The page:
Railroad Medical Departments, beware, you can no longer interfere with an injured employee’s medical treatment. Subsection (c) of the Federal Rail Safety Act prohibits a railroad from denying, delaying, or interfering with the medical treatment of an injured employee. The FRSA also prohibits a railroad from disciplining an employee for following the orders or treatment plan of his treating doctor. The railroads argue this FRSA protection only applies to an injured employee’s emergency medical treatment. But in the first decision interpreting the meaning and scope of FRSA subsection (c), Administrative Law Judge Colleen A. Geraghty has made it clear the FRSA’s
provisions protect employees from interference with medical care or the treatment plan of a treating physician during the course of treatment and recovery from a work injury. . . . Accordingly, an employer’s changing the classification of an injury occurring at the workplace to a non-occupational injury may rise to the level of "interference with medical treatment" depending on the circumstances.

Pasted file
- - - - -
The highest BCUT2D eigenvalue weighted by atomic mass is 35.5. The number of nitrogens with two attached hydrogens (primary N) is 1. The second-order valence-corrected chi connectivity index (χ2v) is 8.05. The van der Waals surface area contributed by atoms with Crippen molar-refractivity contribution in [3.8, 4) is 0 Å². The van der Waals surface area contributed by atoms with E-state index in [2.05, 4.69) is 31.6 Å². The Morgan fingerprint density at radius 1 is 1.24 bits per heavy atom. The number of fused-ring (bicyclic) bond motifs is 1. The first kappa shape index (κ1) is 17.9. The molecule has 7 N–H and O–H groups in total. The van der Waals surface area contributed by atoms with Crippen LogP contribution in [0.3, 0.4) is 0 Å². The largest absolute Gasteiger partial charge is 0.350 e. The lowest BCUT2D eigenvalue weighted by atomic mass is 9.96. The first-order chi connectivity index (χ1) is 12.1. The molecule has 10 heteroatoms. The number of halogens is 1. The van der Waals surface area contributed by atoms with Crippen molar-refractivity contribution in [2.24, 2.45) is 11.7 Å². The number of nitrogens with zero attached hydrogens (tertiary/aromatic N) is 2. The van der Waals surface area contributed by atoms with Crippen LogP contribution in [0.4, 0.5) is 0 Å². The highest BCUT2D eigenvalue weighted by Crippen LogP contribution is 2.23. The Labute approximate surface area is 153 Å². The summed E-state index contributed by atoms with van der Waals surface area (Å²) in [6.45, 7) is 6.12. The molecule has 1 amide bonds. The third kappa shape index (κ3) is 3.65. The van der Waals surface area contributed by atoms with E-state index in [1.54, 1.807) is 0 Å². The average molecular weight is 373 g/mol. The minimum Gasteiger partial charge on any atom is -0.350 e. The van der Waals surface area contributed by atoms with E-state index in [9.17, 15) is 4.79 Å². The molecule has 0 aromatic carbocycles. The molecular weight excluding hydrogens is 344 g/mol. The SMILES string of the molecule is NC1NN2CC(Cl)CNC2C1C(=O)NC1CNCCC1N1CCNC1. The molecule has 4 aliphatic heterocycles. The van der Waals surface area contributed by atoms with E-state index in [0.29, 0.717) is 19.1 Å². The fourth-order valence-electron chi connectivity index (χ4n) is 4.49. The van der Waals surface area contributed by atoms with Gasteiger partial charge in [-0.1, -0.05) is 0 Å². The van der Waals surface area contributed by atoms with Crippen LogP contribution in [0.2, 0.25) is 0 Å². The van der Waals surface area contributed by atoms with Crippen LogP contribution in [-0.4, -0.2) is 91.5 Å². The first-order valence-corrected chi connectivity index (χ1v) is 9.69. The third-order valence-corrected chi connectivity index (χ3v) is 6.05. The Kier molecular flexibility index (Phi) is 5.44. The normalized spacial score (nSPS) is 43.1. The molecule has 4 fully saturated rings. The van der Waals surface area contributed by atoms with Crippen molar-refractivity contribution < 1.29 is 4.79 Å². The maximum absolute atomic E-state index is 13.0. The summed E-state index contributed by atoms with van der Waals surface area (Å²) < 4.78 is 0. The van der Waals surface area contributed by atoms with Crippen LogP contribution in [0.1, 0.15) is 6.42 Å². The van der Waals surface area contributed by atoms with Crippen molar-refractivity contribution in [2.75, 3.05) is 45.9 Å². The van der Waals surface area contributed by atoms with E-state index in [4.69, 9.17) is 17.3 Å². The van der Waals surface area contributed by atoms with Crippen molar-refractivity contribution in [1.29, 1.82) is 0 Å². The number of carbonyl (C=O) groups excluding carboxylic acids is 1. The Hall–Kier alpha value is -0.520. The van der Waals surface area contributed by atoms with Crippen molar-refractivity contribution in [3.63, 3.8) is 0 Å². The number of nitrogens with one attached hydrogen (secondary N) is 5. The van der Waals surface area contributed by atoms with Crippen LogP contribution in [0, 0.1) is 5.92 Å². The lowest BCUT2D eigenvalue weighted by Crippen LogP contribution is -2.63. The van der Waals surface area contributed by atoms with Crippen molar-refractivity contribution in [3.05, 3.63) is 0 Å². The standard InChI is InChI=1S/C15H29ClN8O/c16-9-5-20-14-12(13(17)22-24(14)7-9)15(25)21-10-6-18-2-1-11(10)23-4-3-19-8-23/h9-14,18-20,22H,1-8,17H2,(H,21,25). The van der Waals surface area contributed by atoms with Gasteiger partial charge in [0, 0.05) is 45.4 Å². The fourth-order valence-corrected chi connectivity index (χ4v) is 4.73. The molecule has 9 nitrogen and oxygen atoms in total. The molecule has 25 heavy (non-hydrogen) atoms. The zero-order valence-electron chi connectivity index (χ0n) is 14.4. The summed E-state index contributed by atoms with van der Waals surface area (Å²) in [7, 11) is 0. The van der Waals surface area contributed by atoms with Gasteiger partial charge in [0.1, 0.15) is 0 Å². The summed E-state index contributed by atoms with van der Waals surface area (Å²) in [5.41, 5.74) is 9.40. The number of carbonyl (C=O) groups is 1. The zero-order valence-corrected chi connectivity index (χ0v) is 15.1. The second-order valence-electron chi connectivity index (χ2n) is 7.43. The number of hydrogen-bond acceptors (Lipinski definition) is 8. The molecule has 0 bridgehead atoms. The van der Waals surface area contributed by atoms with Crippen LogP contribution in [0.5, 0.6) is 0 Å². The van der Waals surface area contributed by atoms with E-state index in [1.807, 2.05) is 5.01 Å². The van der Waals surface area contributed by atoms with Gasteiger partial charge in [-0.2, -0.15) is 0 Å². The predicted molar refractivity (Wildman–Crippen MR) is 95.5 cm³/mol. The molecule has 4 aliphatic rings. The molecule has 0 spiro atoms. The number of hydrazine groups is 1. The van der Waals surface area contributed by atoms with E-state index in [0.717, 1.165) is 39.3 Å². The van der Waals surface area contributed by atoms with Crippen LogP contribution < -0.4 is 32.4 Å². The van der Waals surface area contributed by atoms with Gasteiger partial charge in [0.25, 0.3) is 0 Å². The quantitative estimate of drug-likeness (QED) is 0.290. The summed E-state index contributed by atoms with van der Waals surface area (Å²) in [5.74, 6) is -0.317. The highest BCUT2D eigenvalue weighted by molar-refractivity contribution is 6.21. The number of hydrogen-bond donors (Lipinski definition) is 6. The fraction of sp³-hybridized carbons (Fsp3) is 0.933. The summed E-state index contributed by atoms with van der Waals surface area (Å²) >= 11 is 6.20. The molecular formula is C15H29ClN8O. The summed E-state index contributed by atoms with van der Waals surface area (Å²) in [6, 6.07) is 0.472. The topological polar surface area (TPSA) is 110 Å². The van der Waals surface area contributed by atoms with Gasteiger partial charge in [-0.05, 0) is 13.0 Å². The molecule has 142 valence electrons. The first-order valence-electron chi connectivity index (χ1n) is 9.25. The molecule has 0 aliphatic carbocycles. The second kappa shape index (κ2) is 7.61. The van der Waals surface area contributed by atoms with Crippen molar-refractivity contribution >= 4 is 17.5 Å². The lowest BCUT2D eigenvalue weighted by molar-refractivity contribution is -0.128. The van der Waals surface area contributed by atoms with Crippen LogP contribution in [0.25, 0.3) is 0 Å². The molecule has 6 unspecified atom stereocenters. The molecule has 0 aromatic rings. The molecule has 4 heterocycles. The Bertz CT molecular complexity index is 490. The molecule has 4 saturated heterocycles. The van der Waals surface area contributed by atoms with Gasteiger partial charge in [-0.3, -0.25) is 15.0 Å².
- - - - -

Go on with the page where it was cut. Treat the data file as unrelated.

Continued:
For a link to the full opinion, click Santiago v. Metro North Railroad. Metro North had reported Santiago’s on the job injury to the FRA as occupational and paid for Santiago’s medical bills accordingly. But then in the middle of his treatment, the Metro North Medical Department unilaterally reclassified Santiago’s injury as non-occupational (without amending its FRA report), thus forcing him to choose between forgoing his treating doctor’s medical treatment plan or paying for it from his own funds. The result? He now has personally paid or owes over $16,000 in medical bills. His case is going to trial next week. Stay tuned for any punitive damage award.